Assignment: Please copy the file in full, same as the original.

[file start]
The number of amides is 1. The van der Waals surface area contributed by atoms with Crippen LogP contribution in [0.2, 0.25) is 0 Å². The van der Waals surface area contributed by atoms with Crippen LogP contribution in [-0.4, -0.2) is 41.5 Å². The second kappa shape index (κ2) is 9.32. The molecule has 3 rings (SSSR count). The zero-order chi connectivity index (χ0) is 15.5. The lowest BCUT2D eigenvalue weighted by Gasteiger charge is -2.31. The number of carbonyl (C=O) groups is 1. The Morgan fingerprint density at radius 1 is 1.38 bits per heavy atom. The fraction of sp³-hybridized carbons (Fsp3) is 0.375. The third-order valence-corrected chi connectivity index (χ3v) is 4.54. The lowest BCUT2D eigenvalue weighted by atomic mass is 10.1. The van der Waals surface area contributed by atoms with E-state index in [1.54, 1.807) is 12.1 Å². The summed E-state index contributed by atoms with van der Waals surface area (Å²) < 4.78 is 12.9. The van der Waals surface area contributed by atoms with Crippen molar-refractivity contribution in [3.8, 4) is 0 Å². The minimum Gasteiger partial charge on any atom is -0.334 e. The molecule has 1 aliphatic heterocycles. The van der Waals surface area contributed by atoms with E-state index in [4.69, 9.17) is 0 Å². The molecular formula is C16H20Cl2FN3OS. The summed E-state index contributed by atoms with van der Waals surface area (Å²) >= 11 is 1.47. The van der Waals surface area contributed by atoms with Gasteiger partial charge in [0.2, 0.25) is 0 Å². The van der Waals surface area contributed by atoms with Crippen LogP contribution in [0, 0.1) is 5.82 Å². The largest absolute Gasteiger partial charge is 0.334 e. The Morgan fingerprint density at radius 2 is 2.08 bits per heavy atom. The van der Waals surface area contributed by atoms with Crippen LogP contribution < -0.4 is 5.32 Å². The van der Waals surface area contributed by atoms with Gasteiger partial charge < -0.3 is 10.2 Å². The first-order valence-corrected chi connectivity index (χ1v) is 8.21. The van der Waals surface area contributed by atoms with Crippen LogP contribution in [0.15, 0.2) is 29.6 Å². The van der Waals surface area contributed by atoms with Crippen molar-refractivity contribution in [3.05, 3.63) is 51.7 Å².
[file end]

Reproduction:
The number of amides is 1. The van der Waals surface area contributed by atoms with Crippen LogP contribution in [0.2, 0.25) is 0 Å². The van der Waals surface area contributed by atoms with Crippen LogP contribution in [-0.4, -0.2) is 41.5 Å². The second kappa shape index (κ2) is 9.32. The molecule has 3 rings (SSSR count). The zero-order chi connectivity index (χ0) is 15.5. The lowest BCUT2D eigenvalue weighted by Gasteiger charge is -2.31. The number of carbonyl (C=O) groups is 1. The Morgan fingerprint density at radius 1 is 1.38 bits per heavy atom. The fraction of sp³-hybridized carbons (Fsp3) is 0.375. The third-order valence-corrected chi connectivity index (χ3v) is 4.54. The lowest BCUT2D eigenvalue weighted by atomic mass is 10.1. The van der Waals surface area contributed by atoms with E-state index in [1.54, 1.807) is 12.1 Å². The summed E-state index contributed by atoms with van der Waals surface area (Å²) < 4.78 is 12.9. The van der Waals surface area contributed by atoms with Crippen molar-refractivity contribution in [3.8, 4) is 0 Å². The minimum Gasteiger partial charge on any atom is -0.334 e. The molecule has 1 aliphatic heterocycles. The van der Waals surface area contributed by atoms with E-state index in [4.69, 9.17) is 0 Å². The molecular formula is C16H20Cl2FN3OS. The summed E-state index contributed by atoms with van der Waals surface area (Å²) >= 11 is 1.47. The van der Waals surface area contributed by atoms with Gasteiger partial charge in [0.2, 0.25) is 0 Å². The van der Waals surface area contributed by atoms with Crippen LogP contribution in [0, 0.1) is 5.82 Å². The largest absolute Gasteiger partial charge is 0.334 e. The Morgan fingerprint density at radius 2 is 2.08 bits per heavy atom. The van der Waals surface area contributed by atoms with Crippen LogP contribution < -0.4 is 5.32 Å². The van der Waals surface area contributed by atoms with Gasteiger partial charge < -0.3 is 10.2 Å². The first-order valence-corrected chi connectivity index (χ1v) is 8.21. The van der Waals surface area contributed by atoms with Crippen LogP contribution in [0.15, 0.2) is 29.6 Å². The van der Waals surface area contributed by atoms with Crippen molar-refractivity contribution in [3.05, 3.63) is 51.7 Å².